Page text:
Aftermath[edit]

Although Clark had become a fixture on the upper realms of the U.S. charts through her collaboration with writer/producer Tony Hatch on "Downtown", her UK singles chart success had been more hit-and-miss. The two singles before "This Is My Song", "Who Am I?" and "Colour My World", had failed to reach the UK Top 50. This made the strong UK showing of "This Is My Song"—Clark's first single release since "Downtown" to be neither written nor produced by Hatch—the more remarkable.

The follow-up single "Don't Sleep in the Subway" resumed the Clark/Hatch collaboration and was a UK hit (#12) but, like all Clark's releases after "This Is My Song", would fail to return her to the UK Top Ten.[4]

Despite Clark's reservations about the English version of "This is My Song":

  • the song's popularity mandates its inclusion in any concert Clark gives in the English-speaking world; Clark generally performs the song combining French lyrics with the English.
  • the one published biography of Clark written to date (by Andrea Kon in 1983) is This Is My Song (W.H. Allen & Co. Ltd.).

Other versions[edit]

The first recording of "This Is My Song" was made by Harry Secombe with Wally Stott responsible for arranging and conducting. Secombe himself found the lyrics risible; several takes were necessitated due to his bursting into laughter when he tried to sing the line: "I care not what the world may say". Despite the eventual UK release of Clark's version as a single. "This Is My Song"'s appeal was strong enough to sustain two versions high on the chart. Secombe's version debuted at number 44 on 25 February 1967 (the second week Clark's version was number one) to rise as high as number two on the chart dated 1 April (which featured Clark's version at number eight). (Clark's previous UK #1 song, "Sailor", had also had a rival version, in that instance by Anne Shelton, which had reached the Top 10. Wally Stott, who'd regularly produced Clark for the Polygon label in the early 1950s, had also overseen the Shelton recording.) Secombe's version of "This Is My Song" was included on the album Secombe's Personal Choice, an April 1967 release whose chart peak of #6 in May 1967 bests that of both the Petula Clark albums which parented the song. Secombe was also afforded a hit with "This Is My Song" in Australia (#6), Ireland (#20) and South Africa (#15).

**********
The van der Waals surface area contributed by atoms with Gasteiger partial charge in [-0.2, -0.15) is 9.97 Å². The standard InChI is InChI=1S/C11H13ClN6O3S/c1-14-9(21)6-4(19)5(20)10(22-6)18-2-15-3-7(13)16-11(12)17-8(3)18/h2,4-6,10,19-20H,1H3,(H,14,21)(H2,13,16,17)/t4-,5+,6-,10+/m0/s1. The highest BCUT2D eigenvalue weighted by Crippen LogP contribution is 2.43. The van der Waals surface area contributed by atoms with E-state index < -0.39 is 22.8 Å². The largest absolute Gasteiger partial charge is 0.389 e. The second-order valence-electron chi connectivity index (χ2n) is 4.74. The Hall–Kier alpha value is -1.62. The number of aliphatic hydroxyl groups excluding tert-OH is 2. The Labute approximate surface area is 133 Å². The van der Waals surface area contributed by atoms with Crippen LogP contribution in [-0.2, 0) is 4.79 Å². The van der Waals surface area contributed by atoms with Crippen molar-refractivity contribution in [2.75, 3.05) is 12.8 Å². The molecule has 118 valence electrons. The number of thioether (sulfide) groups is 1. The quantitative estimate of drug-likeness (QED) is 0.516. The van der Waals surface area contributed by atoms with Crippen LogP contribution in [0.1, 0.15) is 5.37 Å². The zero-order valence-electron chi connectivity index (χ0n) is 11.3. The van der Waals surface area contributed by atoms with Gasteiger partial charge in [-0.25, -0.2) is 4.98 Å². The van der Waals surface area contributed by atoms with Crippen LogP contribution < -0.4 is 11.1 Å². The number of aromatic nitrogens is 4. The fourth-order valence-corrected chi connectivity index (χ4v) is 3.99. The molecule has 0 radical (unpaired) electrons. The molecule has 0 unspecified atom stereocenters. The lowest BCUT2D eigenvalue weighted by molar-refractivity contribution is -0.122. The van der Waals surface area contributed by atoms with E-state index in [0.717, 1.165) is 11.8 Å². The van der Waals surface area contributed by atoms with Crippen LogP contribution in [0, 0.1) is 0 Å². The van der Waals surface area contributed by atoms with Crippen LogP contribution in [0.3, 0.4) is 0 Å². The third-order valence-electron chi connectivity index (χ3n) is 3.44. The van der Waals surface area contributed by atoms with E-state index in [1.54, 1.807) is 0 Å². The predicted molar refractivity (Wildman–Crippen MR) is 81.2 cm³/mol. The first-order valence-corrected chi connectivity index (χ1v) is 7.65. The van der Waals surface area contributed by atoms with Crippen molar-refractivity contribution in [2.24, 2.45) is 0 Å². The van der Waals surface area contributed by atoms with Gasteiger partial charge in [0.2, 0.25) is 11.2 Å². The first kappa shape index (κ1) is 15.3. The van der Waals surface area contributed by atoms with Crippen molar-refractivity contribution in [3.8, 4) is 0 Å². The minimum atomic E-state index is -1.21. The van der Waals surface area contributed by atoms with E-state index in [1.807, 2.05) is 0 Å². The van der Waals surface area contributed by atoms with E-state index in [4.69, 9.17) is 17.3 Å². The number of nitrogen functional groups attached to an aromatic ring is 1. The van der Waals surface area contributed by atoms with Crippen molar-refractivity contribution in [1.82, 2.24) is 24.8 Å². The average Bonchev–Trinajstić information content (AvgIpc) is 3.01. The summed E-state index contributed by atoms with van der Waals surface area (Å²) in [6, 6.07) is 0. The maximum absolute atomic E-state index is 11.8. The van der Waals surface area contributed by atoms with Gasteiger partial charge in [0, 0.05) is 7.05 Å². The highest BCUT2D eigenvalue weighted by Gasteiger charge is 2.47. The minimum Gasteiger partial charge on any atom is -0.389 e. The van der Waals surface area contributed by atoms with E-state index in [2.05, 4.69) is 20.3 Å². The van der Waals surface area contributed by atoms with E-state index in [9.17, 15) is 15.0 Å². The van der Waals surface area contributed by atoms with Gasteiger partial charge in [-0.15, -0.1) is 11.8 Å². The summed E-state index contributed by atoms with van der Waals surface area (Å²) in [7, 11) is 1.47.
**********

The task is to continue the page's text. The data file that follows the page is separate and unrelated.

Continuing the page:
Versions of "This Is My Song" have been recorded by Ronnie Aldrich, The Ray Charles Singers, Ray Conniff and the Singers (from the This Is My Song album/ 1967), Dada, James Darren, Percy Faith, Connie Francis (live version), Bobby Hendricks, Engelbert Humperdinck (whose "Release Me" succeeded Clark's version of "This Is My Song" at #1 UK and kept Secombe's version at #2), Morgana King, James Last, the Lennon Sisters, the Lettermen, the Patrick Linder and Thilo Wolf Big Band, Mantovani, Lena Martell, Al Martino, Paul Mauriat, Jane McDonald, Jim Nabors, Frank Sinatra, Jerry Vale, Bobby Vinton and Andy Williams.

The Seekers also recorded a version of "This Is My Song" in 1967, however the track was unreleased until 1995 when it was included on The Seekers - Complete box set. On the Seekers' Night of Nights...Live! release from 2002, "This Is My Song" follows "Ten Thousand Years Ago" - which only features the group's male members - to showcase Judith Durham as a solo vocalist.[5]

Foreign language covers of "This Is My Song" contemporary with the Petula Clark hit version include: the Czech rendering "Obrať Se S Důvěrou" recorded by Helena Blehárová (cs); the Dutch rendering "Sjungas till sömns" recorded by Lize Marke to chart in Belgium (Flemish Region) at #26 (as a double A-side hit with "Lara's lied"); another Dutch rendering: "Daar Straalt Eeen Licht", recorded by the Netherlands-based group the Shephards; the Polish rendering "Moja Piosenka" recorded by Halina Kunicka (pl); and the Serbian rendering "Ljubav Je To" recorded by Senka Veletanlić. 1967 also saw at least thirteen recordings of renderings of "This Is My Song" made by artists local to Scandinavia (Denmark/ Finland/ Norway/ Sweden) beginning with the Swedish "En serenad till dig" introduced by Ann-Louise Hanson and also recorded by Gunnar Wiklund: other Scandinavian renderings included the Danish "Min sang till dig" recorded by both Gitte and Katy Bødtger and the Finnish "Tämä on lauluni" recorded by Matti Heinivaho (fi). Contemporary covers of "C'est ma chanson" include those by Lucky Blondo (fr) and Mireille Mathieu while "Cara Felicità" was recorded by 15 Italian singers in 1967.[6] In Spain "Amor es mi cancion" had been recorded by Juan Bau, Dova, Gelu (es) and Los Javaloyas. Angelika Milster (de) remade "Love, So Heisst Mein Song" for her 1998 album ""Die größten Hits der Filmgeschichte" as did Margot Eskens for a 2006 single release.

References[edit]

  1. ^ a b c d e f Rice, Jo (1982). The Guinness Book of 500 Number One Hits (1st ed.). Enfield, Middlesex: Guinness Superlatives Ltd. pp. 106–7. ISBN 0-85112-250-7. 
  2. ^ Hal Blaine, David Goggin (1990). Hal Blaine & the Wrecking Crew (1st US ed.). Mixbooks. p. XVII. ISBN 0-918371-01-5. 
  3. ^ "European Record Charts". Petula Clark.net. Retrieved 2014-04-06. 
  4. ^ "Record Charts". Petula Clark.net. Retrieved 2014-04-06. 
  5. ^ Judith Durham's 1967 rendition on YouTube (accessed 2011-04-03); Judith Durham's 2003 rendition on YouTube (accessed 2011-04-03).
  6. ^ Billboard vol 79 #16 (22 April 1967) p60